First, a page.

John O’Sullivan: One of the leading sport scientists in the world, Joe Baker, says kids need 3 things in order to succeed as athletes: autonomy, enjoyment and intrinsic motivation. When kids have fun and learn, they have all these things. Sadly many people now look as fun as a four letter word, that somehow you cannot be competitive and have fun. Coaches tell parents that the team having fun is not doing the serious work needed to get better. That is total BS. Great coaches teach and make it enjoyable. Yet speak to any pro athlete and ask when they play their best, and they say when they are enjoying themselves and are not feeling pressure. In youth sport today, ¾ of kids quit by age 13 because it is not fun, they are tired of getting yelled at, and they sit on the bench because of an overemphasis on winning.
The whole mission of the CTG Project is to change this mindset. I am trying to give a voice to parents and coaches who want to serve their children, who want to develop better people and not simply better athletes through sport. I simply present people with the science. I present them with what their kids ask for. I ask them if they think it would be helpful in their lives if their children treated them like they treat the kids. It’s a hard battle because conventional wisdom says the opposite. Well, sadly, conventional wisdom when it comes to how to develop an elite athlete is wrong.
Carrie Taylor: People might say, your message is anti-competitive. Are you saying that we need to take the competition out of youth sports?
John O’Sullivan: Anyone who knows me knows that I am as competitive as they get. I am not one of those people who advocates for participation awards and trophies for everyone who simply shows up. That is not me. But sport is supposed to serve our kids, not the adults running sports. Keeping standings for 8 year old soccer does not serve the kids. Making cuts and picking travel teams at 7 years old does not serve the kids.
Playing only the kids who will help you win at u12 does not serve the kids. Until children go through puberty, it is very hard to know who will make it as an athlete and who will not. Gareth Bale, for example, was only the 7th fastest kid on his youth team at Southampton at age 15, and now he is the fastest player in the world.
When people tell me that they are cutting 8 year olds and forming all star teams because they know who is going to be a player, that tells me they are very good at spotting the kid who is bigger, faster and stronger today, but won’t be forever.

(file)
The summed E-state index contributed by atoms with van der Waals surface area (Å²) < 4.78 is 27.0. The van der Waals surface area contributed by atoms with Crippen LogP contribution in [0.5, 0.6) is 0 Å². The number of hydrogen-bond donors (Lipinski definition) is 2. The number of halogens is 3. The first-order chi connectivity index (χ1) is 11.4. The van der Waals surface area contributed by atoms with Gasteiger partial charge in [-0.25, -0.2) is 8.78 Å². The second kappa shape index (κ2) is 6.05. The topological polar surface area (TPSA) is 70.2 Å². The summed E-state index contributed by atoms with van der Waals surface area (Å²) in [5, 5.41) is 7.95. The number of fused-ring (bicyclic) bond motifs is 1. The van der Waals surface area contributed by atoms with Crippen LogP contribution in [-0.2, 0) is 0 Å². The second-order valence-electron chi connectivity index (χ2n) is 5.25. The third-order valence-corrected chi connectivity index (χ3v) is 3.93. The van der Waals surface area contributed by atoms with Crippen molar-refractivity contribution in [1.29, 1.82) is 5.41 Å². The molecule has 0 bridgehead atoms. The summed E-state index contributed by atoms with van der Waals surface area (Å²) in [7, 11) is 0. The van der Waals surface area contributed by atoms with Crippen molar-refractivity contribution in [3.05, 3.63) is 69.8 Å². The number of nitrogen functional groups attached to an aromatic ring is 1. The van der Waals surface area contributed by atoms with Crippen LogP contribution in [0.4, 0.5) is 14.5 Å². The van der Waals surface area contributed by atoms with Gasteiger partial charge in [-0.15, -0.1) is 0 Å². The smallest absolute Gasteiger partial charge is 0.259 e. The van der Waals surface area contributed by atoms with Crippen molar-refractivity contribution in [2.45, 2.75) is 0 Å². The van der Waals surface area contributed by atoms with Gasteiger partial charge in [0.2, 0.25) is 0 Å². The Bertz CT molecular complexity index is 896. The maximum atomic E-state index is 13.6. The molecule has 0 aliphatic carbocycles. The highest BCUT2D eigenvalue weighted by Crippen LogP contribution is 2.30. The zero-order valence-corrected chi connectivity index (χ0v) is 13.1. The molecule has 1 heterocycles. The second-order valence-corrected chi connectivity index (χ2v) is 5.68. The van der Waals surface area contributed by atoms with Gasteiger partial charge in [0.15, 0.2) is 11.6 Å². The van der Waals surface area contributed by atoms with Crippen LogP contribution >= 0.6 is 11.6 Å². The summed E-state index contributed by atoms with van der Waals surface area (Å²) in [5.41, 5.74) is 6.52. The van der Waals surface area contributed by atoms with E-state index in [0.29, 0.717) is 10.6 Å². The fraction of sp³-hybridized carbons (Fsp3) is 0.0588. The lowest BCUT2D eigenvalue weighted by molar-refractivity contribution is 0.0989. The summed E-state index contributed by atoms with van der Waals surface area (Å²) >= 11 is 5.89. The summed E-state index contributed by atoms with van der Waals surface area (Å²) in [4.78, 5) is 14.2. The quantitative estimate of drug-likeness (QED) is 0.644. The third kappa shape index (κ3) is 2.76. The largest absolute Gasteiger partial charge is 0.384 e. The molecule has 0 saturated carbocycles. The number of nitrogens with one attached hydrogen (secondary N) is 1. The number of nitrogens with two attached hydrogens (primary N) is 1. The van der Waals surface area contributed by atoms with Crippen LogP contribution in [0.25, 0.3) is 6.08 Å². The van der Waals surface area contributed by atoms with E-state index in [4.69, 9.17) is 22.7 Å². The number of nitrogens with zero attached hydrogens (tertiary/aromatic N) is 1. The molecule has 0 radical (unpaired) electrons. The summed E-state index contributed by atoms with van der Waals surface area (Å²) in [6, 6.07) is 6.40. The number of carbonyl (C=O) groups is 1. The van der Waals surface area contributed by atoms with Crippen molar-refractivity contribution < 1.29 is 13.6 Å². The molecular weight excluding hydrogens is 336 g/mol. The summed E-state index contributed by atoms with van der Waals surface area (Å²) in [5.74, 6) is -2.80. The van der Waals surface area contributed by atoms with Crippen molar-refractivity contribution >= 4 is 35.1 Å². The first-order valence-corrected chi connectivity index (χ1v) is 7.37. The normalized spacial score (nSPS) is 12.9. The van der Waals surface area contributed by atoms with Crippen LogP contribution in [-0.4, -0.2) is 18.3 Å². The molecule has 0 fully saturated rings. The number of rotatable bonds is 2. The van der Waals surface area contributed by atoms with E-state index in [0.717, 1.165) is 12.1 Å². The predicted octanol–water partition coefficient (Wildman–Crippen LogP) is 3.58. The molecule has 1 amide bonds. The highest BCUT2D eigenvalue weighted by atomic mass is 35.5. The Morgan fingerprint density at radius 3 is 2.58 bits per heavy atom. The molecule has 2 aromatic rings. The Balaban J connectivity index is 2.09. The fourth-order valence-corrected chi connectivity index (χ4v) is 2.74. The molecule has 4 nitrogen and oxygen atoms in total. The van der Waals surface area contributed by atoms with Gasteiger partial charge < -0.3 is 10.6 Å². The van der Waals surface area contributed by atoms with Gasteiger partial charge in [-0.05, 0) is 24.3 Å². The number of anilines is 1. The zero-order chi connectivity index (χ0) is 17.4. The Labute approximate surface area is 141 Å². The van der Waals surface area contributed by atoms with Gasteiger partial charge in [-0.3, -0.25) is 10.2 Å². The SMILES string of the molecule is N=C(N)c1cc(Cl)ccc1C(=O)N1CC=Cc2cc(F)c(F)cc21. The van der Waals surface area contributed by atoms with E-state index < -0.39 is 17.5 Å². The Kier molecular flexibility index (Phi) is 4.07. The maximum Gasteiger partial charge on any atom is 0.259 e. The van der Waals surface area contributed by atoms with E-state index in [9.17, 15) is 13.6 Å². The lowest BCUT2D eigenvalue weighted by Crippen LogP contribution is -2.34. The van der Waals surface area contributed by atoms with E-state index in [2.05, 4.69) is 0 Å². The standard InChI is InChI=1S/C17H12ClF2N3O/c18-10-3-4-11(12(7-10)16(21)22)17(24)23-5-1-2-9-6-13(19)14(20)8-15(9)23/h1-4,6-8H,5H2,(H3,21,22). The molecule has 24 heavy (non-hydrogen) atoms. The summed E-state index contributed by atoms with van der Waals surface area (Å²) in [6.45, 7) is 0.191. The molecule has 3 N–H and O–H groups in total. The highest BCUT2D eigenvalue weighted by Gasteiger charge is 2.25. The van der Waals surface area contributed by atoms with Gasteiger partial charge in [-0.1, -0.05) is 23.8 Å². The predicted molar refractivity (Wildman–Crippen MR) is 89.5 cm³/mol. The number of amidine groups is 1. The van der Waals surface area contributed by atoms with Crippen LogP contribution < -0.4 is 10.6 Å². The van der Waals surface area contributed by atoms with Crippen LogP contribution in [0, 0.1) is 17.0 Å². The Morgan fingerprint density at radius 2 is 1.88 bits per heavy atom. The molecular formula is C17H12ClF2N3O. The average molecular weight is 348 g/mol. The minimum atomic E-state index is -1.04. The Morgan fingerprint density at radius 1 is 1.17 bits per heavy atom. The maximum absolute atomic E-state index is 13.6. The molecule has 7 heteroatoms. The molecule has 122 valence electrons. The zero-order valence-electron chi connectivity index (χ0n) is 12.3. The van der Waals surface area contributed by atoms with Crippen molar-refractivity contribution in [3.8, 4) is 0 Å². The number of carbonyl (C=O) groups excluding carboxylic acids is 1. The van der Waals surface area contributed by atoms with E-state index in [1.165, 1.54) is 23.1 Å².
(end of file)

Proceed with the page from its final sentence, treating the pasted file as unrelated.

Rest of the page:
If we really want to grow the game in this country, we can do that by looking at good player development science, playing small sided games, taking the focus off of results, rankings points, and just develop as many players as possible, keep them around, let them go through puberty, and see what happens. Don’t cut them, or channel them out of the developmental pipeline before you can ever know if they will be good.
Carrie Taylor: One of my favorite messages in your book is the concept of “giving the game back to the kids” Can you elaborate on this concept?
John O’Sullivan: If we want more kids to pay, then we need to create an environment that makes them want to play. That includes free play, letting the game teach, emphasizing learning, giving everyone playing time, cutting down on the yelling and screaming from both sidelines, things like that.
I ask adults to think of it this way. I love to ski. I can go ski for 8 hour sand my legs feel like jelly, but I love every moment of it. Ask me to go for a 20 minute run, and I cringe. I don’t like running. When we do the things we prefer to do, we do them well, and we do them more often. If soccer in the US could be the most child centered sport out there, we could get all the best athletes to play soccer, because the other sports are over the top too. But when it is not about their needs, priorities and values, they walk away. Just like we do to activities we do not like and are not mandatory.
Carrie Taylor: What are 3 key things that you want people to take away from “Changing the Game”?
John O’Sullivan: First, give the game back to your kids. As my friend Bruce Brown told me years ago, simply tell your kids “I love watching you play” after the game and leave it at that. It will change everything.
Second, recognize that their sports career will only be a small part of their life. The lessons they learn, the character they develop, the role models you put them in front of, will last a lifetime. You need to think long and hard about the impact sports will have on your children off the field, and then find an environment that matches that vision.
Finally, take a stand. Stand up for our kids. Don’t let the over the top coaches or moms and dads ruin their experience. The youth sports world is filled with far more sensible people then over the top, self serving ones, but the latter are running the show now. What would happen if every sensible person did something?
Read the book, and share it with a like minded person. Take a stand and be the one of the first followers, share a blog post, tell one person. That is how we make a movement, one person, and one community at a time. That is the heart of Changing the Game.